Everyone had such great things to say in class today about Fantomina's four identities, that I never got to a couple of data points that I wanted to spell out.  So here they are, for your edification:

1.  The role and recognition of women writers (like Haywood) in the Enlightenment era.  A couple of people after class have expressed surprise at encountering a woman writer writing so freely about women's experience and they wanted to know just how typical she was.  Short answer: there weren't a lot of women writers, but there were more than you might think and they had a wider and more mainstream audience than you might think.  It can be helpful to think of women writing for publication in the Enlightenment era as being kind of like female firefighters or male elementary school teachers in 2011: they are certainly out there, and you're not particularly surprised to come across one--but you do notice, in a way that you don't notice, for example, the gender of a grocery store clerk or pediatrician. 

2.  Working class experience.  It's worth pausing on Haywood's explanation of how Fantomina's Celia disguise works, as a snapshot of the assumptions surrounding female servants.  When Fantomina dresses as a servant and applies for the job at the inn where Beauplaisir stays in Bath, the text notes that "Fortune in this exploit was extremely on her side; there were no others of the male-sex in the house but an old gentlemen, who had lost the use of him limbs...and her beloved Beauplaisir, so that she was in no apprehensions of any amorous violence, but where she wished to find it" (p. 575, emphasis mine.)  Note the assumption here: if there WERE other male lodgers at the inn, she WOULD be subject to "amorous violence." Note too that her looks help to get her hired ("she was still very pretty; and the mistress of the house...was glad of the opportunity of taking her").  Readers of the time (largely middle and upper class, as we discussed) would have shared the assumption in play here: that pretty servants are there for the taking and that "amorous violence" is part of the job description.  It's worth noting as well that the sex scene that follows is the most explicitly narrated encounter in the story.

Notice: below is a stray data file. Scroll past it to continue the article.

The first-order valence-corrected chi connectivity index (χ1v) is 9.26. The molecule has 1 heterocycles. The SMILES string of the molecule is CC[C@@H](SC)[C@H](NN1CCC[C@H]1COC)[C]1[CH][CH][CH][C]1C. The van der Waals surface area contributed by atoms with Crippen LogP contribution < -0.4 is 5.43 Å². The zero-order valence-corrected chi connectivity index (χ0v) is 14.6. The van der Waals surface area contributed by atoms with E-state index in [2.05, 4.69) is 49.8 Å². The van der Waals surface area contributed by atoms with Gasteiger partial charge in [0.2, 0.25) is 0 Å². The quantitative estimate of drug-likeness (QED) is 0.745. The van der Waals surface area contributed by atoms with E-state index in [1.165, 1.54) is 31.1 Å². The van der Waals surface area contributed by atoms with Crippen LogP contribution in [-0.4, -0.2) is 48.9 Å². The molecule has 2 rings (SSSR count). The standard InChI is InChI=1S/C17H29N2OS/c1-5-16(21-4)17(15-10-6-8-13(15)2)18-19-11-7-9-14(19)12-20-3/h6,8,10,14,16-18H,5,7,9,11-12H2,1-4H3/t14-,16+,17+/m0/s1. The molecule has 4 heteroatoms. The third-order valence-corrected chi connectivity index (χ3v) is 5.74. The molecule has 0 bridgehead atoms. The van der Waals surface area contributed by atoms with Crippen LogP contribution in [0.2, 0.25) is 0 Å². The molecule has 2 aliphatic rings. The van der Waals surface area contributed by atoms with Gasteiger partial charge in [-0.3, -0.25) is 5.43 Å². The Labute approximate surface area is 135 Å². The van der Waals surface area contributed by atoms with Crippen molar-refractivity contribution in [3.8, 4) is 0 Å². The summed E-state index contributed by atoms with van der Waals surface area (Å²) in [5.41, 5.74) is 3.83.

What would you have liked to say in class today but didn't have a chance to?  What elements of this story didn't get covered that you would have liked to explore further?  What additional observations, questions, reflections do you have?   Feel free to post any relevant thoughts or comments here before we move on to Pope's Eloisa to Abelard.

Deadline: Friday (1/28), start of class.

Sunday, January 23, 2011

For Credit: Progression of Identities?

The young woman we are referring to as "Fantomina" takes on four separate identities in her quest to sustain Beauplaisir's interest: Fantomina, Celia, the Widow Bloomer, and Incognita.

What significance (if any) do you detect in this sequence of identities?  Is it just a haphazard array, reflecting Fantomina's imagination, ingenuity, and acting ability--or is there some greater significance behind these particular identities and/or the order in which they appear?

Deadline: Wednesday (1/26), start of class.